26 August 2011 22:25 [Source: ICIS news]
HOUSTON (ICIS)--US east coast refiners are deciding between putting their facilities on standby mode, shutting them down or maintaining production ahead of Hurricane Irene, a refined-products trader said on Friday.
It takes hours to several days for a refinery to be properly shut down or put on standby, the trader said. Under standby mode, feedstock would re-circulate through the units without producing product. It is easier to restart a refinery that is in standby mode than one that has been shut down.
Hurricane Irene is expected to hit the coast of North Carolina early on Saturday, according to the National Oceanic and Atmospheric Administration (NOAA).
“The forecasts we have seen are very problematic,” said the trader, who has 30 years of US Gulf and east coast experience. “I’d think [refiners] would be seriously considering at least going on standby. This is a very dangerous storm, and extremely large.”
United Steelworkers spokeswoman Lynne Baker said the refinery union operators she spoke with were generally happy with the way the refiners were preparing for the storm.
PBF Energy spokesman Michael Gayda said the company’s refineries have their emergency preparation plans in place. The storm’s intensity and potential impact to the refinery was being monitored.
PBF operates two refineries on the east coast.
“The whole point of this plan is to do all we can to ensure the safety of our employees and their families, minimising outages, economic loss and the environmental impact of the communities we operate in,” Gayda said.
Baker said she spoke with a union worker at PBF Energy’s 182,200 bbl/day Delaware City refinery in Delaware, who reported the refinery reduced rates for an easier potential shutdown, and have brought in additional staff for Saturday. Equipment has been secured or shut down.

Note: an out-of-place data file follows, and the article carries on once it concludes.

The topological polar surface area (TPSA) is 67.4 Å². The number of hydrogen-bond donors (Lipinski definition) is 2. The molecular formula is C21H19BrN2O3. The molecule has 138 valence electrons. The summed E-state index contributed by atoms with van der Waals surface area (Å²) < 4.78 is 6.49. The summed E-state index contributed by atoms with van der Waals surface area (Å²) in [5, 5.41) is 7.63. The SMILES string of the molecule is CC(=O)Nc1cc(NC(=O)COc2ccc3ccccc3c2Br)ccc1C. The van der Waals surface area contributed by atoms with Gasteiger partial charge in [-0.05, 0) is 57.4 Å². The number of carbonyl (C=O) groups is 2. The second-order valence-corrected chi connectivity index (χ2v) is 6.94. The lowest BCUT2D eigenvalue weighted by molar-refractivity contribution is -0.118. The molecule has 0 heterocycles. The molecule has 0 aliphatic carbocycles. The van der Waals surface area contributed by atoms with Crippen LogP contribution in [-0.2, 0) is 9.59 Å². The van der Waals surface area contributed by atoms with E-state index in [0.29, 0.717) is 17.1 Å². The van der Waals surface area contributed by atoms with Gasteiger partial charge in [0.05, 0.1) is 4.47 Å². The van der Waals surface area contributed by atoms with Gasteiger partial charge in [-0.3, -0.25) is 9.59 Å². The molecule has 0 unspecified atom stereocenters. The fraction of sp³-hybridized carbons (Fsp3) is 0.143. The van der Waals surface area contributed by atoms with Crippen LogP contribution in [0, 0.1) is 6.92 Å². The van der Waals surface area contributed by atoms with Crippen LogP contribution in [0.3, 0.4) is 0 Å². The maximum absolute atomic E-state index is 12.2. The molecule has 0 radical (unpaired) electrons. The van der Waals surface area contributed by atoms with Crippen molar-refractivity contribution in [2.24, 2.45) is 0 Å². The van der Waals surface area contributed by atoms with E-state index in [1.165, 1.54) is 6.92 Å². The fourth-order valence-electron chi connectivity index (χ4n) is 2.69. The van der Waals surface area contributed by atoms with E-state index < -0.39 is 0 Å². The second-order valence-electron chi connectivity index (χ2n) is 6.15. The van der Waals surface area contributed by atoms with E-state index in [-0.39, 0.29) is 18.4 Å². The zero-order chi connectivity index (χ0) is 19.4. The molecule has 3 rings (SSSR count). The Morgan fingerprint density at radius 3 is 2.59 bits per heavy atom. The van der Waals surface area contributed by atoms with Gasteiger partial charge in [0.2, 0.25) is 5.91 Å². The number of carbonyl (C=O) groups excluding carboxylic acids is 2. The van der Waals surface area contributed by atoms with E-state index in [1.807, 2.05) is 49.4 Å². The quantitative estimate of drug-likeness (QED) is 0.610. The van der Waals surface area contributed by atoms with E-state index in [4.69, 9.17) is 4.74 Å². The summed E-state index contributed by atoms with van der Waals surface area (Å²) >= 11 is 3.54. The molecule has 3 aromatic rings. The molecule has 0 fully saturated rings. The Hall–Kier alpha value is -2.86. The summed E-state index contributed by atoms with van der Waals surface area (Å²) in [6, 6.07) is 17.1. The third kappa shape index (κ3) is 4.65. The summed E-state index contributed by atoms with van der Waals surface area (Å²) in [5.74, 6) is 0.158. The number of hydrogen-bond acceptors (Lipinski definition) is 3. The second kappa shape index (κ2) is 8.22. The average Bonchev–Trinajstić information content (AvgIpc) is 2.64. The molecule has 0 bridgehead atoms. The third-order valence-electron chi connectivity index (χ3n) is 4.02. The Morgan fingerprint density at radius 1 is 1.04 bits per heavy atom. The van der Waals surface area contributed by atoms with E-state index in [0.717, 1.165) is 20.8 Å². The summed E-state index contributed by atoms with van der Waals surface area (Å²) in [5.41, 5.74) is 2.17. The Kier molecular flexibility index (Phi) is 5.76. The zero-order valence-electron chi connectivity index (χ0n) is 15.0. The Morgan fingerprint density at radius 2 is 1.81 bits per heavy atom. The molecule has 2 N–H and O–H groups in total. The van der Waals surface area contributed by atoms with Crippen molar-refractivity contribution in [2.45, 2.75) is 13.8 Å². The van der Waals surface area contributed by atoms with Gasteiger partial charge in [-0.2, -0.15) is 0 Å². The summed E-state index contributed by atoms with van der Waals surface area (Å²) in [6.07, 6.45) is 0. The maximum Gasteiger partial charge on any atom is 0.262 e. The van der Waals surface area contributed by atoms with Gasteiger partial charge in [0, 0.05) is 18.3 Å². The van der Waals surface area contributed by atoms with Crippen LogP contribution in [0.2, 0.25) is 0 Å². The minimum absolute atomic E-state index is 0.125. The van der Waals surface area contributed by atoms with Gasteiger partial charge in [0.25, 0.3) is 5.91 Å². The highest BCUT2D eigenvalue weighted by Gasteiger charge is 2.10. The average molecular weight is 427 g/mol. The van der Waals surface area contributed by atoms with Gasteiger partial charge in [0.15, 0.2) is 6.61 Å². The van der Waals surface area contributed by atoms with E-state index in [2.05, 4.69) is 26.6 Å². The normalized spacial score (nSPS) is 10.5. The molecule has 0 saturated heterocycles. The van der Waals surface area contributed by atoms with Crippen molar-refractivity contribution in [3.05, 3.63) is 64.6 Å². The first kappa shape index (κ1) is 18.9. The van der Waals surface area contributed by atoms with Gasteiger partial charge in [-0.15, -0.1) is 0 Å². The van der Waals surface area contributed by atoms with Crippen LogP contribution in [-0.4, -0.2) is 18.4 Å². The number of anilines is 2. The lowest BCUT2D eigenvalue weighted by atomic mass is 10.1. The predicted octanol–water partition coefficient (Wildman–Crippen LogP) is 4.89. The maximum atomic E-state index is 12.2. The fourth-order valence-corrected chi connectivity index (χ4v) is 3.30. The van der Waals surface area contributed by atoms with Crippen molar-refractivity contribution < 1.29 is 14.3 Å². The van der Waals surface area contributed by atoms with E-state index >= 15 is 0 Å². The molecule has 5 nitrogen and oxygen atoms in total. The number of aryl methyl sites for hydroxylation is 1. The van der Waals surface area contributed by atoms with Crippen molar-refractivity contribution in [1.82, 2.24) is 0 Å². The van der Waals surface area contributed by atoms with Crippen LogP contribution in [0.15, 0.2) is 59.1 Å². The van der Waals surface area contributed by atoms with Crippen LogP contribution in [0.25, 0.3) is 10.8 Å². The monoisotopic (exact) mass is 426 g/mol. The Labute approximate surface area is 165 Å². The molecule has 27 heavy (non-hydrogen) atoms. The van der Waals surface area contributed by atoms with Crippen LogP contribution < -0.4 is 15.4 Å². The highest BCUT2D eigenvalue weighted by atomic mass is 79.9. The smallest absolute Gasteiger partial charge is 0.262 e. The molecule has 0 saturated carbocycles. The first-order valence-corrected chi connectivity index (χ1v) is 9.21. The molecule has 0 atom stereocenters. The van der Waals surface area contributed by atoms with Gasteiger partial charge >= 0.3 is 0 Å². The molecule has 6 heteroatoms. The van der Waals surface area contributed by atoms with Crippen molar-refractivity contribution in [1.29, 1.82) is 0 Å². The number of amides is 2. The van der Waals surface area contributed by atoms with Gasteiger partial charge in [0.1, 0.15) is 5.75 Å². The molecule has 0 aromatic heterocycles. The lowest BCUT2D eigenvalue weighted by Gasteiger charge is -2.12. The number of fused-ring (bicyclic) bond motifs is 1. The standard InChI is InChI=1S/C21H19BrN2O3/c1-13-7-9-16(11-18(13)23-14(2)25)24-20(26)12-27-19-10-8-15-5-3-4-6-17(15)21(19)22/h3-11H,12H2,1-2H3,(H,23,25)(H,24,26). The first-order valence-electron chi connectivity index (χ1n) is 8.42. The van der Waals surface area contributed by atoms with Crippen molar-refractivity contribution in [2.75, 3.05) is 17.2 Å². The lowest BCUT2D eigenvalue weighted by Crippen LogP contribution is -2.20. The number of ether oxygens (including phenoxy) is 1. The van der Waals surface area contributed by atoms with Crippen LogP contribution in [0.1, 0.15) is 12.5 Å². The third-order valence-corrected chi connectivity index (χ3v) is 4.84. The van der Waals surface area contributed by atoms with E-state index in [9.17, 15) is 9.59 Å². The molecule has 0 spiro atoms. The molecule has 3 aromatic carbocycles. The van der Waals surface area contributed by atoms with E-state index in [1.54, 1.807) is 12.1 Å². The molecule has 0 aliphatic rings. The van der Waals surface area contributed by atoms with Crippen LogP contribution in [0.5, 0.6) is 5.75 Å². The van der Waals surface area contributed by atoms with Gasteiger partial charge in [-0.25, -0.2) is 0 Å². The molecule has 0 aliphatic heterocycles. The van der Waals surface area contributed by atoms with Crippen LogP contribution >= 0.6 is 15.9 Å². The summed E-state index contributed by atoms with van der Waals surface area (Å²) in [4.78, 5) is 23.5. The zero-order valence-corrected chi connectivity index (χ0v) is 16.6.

PBF Energy also operates a 160,000 bbl/day Paulsboro refinery in New Jersey.
According to the NOAA, Irene will be a Category 2 storm on the Saffir-Simpson scale with 11-13 foot (3.4-4.0 metre) storm surges when it hits Delaware and New Jersey.
ConocoPhillips operates its 238,000 bbl/day Linden refinery in New Jersey and its 185,000 bbl/day Trainer refinery in Pennsylvania. The company did not respond immediately to requests for comment.
Baker said a union worker at the Linden refinery told her the facility was running at reduced rates and was expected to go on standby. Additional maintenance personnel were being brought in for Saturday, and water pumps were in place. In addition, Texas refinery workers were helping with the situation.
Sunoco spokesman Thomas Golembeski said the storm was continuing to be monitored, and a hurricane preparedness plan was being implemented.
Sunoco’s Pennsylvania operations include its 178,000 bbl/day Marcus Hook refinery and its 335,000 bbl/day Philadelphia facility.
Chevron has its 80,000 bbl/day Perth Amboy refinery in New Jersey. The company did not immediately respond for comment.
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